Reflections on the toughest economist’s job on earth
“I think Ben Bernanke’s done an outstanding job. [He’s]…already stayed a lot longer than he wanted or he was supposed to.” When US President Barack Obama said this three weeks ago, many Federal Reserve watchers interpreted it as the official pink slip for the Fed chairman, whose term expires in January 2014.
Now the shortlisting game has begun in earnest. Among the names being bandied about to succeed Bernanke as the agency’s 15th chairman are Janet Yellen, currently Fed vice chairman; former Treasury secretaries Timothy Geithner and Lawrence Summers; and current Treasury chief Jack Lew. Also not a far-fetched candidate in a world where top regulators switch from one central bank to another as Mark Carney has is Stanley Fischer, the Central Bank of Israel governor until a couple weeks ago.
If Bernanke leaves in January, he will have been chief for eight years, slightly longer than the average stay of seven years, which ties him with Arthur Burns (1970-78) and Paul Volcker (1979-1987) for the fourth-longest tenure in office. Alan Greenspan (1987-2006) and William McChesney Martin (1951-1970) each served more than twice as long.
Whoever takes over will inherit the toughest economist’s job on earth. Many pundits are likely to judge Bernanke’s two terms as the most challenging a Fed chairman ever faced. Greenspan initially called the 2007-08 financial crisis the “worst in a lifetime” before he revised it to the “worst in a century” and finally the “worst ever.”
However, previous Fed chairmen also confronted daunting challenges. In the long Greenspan reign alone, labeled in hindsight “the Great Moderation” by mainstream economists although Greenspan himself refers to it as the age of turbulence in his memoirs, crises included the 1987 stock market crash, the savings and loan crisis of the early 1990s, the 1991 recession, the bond market crash of 1994, the Asian crisis, the Russian crisis that triggered the Long Term Capital Management bankruptcy, the millennium bug, the dot.com bubble and the subsequent 2001 recession.
Greenspan’s predecessor Volcker had to deal with the Great Inflation of the late 1970s, which he reduced at the cost of successive recessions in 1981 and 1982 that at the time were considered the worst since World War II. Other chairmen and crises worth mentioning include Eugene Meyer, in office at the beginning of the Great Depression before resigning due to clashes with President Franklin D. Roosevelt; Marriner Eccles, who took over from Meyer and conducted Fed policy during the later years of the Depression and World War II when the bank’s independence from the federal government was questioned; and finally Burns, who ran the Fed when President Richard Nixon abolished the gold standard, precipitating the subsequent Great Inflation.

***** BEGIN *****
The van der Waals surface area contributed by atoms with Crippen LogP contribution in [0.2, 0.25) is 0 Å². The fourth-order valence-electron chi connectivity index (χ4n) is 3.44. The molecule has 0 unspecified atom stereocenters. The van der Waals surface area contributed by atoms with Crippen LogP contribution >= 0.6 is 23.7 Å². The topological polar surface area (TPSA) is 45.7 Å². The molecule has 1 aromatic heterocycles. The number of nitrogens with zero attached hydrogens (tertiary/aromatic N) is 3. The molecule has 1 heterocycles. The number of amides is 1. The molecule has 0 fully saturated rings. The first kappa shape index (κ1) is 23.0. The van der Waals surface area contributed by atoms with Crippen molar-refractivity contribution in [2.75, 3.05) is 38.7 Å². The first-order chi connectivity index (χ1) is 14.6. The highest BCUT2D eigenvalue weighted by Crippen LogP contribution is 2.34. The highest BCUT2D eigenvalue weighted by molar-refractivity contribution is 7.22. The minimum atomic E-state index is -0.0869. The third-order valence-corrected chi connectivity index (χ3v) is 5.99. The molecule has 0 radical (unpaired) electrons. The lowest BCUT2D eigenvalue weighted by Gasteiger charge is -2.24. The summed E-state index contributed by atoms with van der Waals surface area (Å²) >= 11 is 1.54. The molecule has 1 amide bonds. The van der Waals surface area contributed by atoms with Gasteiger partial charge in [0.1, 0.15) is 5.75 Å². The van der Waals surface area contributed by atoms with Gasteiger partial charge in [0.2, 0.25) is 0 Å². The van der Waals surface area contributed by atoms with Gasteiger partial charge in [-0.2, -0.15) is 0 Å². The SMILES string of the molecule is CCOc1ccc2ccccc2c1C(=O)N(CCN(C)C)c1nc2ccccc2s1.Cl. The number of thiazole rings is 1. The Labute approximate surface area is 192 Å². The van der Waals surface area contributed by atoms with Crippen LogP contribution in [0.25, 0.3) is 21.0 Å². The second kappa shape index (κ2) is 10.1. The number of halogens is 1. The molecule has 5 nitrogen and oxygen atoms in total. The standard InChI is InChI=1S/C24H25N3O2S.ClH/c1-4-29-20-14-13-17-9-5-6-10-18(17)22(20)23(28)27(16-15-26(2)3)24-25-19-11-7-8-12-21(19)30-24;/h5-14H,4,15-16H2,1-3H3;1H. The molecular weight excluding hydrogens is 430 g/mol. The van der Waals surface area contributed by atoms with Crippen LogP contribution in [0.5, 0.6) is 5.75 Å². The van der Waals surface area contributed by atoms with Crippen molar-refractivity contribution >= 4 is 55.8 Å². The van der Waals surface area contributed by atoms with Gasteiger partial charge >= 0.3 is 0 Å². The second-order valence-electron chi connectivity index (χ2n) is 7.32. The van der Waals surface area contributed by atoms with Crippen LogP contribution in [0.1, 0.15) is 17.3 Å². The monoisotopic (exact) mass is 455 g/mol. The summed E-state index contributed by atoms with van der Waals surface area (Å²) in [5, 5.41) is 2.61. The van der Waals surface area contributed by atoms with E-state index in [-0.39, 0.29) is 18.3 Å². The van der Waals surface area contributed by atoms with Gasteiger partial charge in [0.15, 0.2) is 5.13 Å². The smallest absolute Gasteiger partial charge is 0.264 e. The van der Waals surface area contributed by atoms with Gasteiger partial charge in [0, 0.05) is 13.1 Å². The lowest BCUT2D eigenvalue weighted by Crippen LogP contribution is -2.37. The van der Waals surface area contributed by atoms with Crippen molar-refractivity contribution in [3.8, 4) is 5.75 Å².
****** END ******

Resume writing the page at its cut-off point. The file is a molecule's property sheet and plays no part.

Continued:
One of the calmest Fed chairmanships was also the longest. Martin, head of the Fed during the Mad Men era of the 1950s and 1960s, is currently remembered for restoring its independence in 1951 and defining his job as “tak[ing] away the punch bowl just as the party gets going.”
Trying to assess, which one of the chairmen was the most successful is rather difficult. One must remember that the Fed has a dual mandate of controlling both inflation and unemployment. Moreover, Wall Street looks at the stock market’s performance under a chairman’s reign. According to those metrics Bernanke has done an average job. In his term unemployment never reached the heights it did under Eccles, nor did inflation approach the rates Burns and Volcker dealt with. However, such numbers can be deceiving. Eccles inherited a dreadful unemployment situation post-Great Depression, which improved quite significantly during his term. The same can be said of Volcker, who as mentioned before vanquished the Great Inflation.
Moreover, when it comes to a Fed chief’s place in history, several years need to pass before a definitive assessment can be made. Consider Greenspan. At the time of his 2006 retirement he was hailed as the greatest central banker ever, nicknamed the “maestro.” Since then he has been vilified because his overly loose monetary policy, extreme belief in unregulated self-correcting market forces and denial of a possible housing bubble are claimed to have led to the 2007-08 disaster. On the opposite side is Volcker. He left the Fed in 1986 with a reputation as an inflation hawk responsible for the double-dip recessions of the early 1980s. Since his retirement his standing has improved and he is now regarded as one of the best Fed chairmen ever.
How will Bernanke fare? It is too early to say. You can argue that his unconventional monetary policy prevented the world from falling into a Great Depression after the financial crisis. But you also need to acknowledge that the job is only half-done: we do not yet know what the price of his ultra-lose monetary policy in form of three quantitative easing programs will be. Needless to say, whoever becomes the next chairman will be confronted with challenging times. As usual, that is part of the job description for the toughest economist’s job on earth.